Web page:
TURIN, Italy May 29 (Reuters) - Italian carmaker Fiat will not buy a stake in Mazda Motor, and will move forward soon with plans to up its stake in U.S. automaker Chrysler to over 60 percent.
"We have no plan to buy a stake in Mazda," Fiat Chairman John Elkann said on the sidelines of the annual shareholder meeting of Exor, the Agnelli family's investment company through which it controls Fiat and Chrysler.
Alliances allow carmakers to share the costs of developing new vehicles and keep pricing competitive as well as helping them gain a foothold in new regions, although they can be fraught with difficulties.
Mazda and Fiat announced last week they would join forces to make new versions of their most famous sports cars, the MX-5 and the Alfa Romeo Spider.
The move sparked speculation the partnership could be expanded over time, although both played down the possibility of an equity alliance.
Fiat, which owns 58.5 percent in Chrysler, and plans to buy a further 3 percent starting in July, is expected to complete its global turnaround by adding an Asian partner, despite a troubled history with former Chinese partners.
Fiat eventually wants to increase its Chrysler stake to 100 percent, and Elkann on Tuesday declined to provide details about the timing of the move.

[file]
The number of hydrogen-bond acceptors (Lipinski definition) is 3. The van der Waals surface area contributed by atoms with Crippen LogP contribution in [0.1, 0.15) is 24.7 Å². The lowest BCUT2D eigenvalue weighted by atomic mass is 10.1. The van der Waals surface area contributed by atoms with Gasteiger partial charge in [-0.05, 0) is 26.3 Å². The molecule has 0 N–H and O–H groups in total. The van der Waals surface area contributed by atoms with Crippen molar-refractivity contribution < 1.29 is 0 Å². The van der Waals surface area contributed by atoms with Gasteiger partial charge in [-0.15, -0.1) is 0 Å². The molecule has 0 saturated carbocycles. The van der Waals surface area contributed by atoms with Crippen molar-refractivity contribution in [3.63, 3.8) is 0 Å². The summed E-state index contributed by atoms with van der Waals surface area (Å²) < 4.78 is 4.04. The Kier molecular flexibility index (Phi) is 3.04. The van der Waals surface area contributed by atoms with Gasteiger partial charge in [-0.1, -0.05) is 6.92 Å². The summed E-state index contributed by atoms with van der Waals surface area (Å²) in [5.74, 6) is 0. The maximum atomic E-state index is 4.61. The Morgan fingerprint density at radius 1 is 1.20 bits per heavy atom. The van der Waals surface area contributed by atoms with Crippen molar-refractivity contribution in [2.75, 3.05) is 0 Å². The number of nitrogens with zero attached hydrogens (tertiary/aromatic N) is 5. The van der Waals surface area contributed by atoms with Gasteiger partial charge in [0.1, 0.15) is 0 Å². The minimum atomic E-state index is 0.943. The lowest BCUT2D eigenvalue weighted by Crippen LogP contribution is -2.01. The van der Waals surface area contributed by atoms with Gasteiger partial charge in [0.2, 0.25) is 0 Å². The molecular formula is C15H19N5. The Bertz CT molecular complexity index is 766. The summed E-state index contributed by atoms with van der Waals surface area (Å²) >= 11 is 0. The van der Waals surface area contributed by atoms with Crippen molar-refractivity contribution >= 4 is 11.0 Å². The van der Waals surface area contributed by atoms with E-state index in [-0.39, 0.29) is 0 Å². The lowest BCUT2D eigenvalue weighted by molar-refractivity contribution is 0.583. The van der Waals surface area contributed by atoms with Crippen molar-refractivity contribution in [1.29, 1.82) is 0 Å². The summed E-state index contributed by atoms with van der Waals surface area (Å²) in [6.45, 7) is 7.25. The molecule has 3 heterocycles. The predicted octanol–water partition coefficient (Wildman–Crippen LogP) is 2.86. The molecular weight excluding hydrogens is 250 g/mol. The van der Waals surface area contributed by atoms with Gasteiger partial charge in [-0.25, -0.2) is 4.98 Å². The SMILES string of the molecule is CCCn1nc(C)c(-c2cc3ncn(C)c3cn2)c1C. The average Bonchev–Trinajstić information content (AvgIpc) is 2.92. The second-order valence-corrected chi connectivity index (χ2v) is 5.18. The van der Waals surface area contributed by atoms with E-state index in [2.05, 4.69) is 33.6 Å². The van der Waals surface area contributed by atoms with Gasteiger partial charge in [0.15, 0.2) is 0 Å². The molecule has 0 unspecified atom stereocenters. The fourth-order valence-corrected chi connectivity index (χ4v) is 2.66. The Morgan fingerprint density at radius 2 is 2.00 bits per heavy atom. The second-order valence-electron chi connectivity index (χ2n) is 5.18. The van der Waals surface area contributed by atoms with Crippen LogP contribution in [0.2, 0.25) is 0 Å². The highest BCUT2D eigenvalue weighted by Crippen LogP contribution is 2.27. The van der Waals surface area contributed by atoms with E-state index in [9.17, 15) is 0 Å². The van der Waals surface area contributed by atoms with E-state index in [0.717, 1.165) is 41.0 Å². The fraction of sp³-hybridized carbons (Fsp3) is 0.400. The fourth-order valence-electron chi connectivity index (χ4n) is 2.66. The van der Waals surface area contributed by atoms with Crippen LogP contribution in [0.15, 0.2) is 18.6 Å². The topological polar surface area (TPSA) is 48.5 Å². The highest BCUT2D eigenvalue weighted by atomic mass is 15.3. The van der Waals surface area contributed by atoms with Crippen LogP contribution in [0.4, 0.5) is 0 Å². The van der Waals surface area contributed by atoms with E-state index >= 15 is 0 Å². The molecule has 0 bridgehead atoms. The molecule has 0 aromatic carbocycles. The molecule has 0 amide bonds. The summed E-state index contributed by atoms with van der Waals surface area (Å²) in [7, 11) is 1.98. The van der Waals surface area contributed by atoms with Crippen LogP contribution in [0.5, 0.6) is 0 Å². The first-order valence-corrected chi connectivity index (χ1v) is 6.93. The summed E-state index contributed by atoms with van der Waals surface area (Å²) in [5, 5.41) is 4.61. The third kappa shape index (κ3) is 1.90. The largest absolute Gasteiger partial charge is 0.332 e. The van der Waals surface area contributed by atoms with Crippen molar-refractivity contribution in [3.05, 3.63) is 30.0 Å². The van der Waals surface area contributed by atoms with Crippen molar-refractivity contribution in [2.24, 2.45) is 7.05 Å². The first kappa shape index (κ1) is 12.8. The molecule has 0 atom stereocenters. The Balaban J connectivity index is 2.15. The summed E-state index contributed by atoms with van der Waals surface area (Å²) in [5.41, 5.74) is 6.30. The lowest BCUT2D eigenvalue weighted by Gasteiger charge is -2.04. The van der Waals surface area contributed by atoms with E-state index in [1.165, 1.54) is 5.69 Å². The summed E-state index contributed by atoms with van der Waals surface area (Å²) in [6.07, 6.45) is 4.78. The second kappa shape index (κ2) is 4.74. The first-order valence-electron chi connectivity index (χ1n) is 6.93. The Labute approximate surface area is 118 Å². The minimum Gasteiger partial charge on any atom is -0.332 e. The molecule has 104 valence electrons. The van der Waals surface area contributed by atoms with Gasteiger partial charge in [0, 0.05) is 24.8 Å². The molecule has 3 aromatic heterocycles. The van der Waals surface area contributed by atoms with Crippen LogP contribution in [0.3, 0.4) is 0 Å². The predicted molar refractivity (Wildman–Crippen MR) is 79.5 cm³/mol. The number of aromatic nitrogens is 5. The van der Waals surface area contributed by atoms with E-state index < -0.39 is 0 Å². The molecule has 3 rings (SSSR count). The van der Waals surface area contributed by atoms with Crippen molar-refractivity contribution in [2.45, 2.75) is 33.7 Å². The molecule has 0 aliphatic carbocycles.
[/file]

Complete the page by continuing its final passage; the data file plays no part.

Asked whether Exor was making contingency plans for a future exit of Greece from the euro zone, Elkann said that the holding company had not changed its strategy.
Exor holds 30.4 percent of capital goods group Fiat Industrial, 15 percent of certification company SGS , 30.5 percent of carmaker Fiat (which controls Chrysler) and 69.5 percent of Cushman & Wakefield, a real estate company.
"We are continuing with our strategy of simplifying our investment portfolio and extending our geographical reach," Elkann told journalists after Exor's annual shareholder meeting, adding he had not taken any special measures in the light of the eurozone crisis.
The company said on May 4 it had appointed Shahriar Tadjbakhsh as chief operating officer to take charge of its efforts to streamline its investment portfolio and concentrate on companies with a global reach.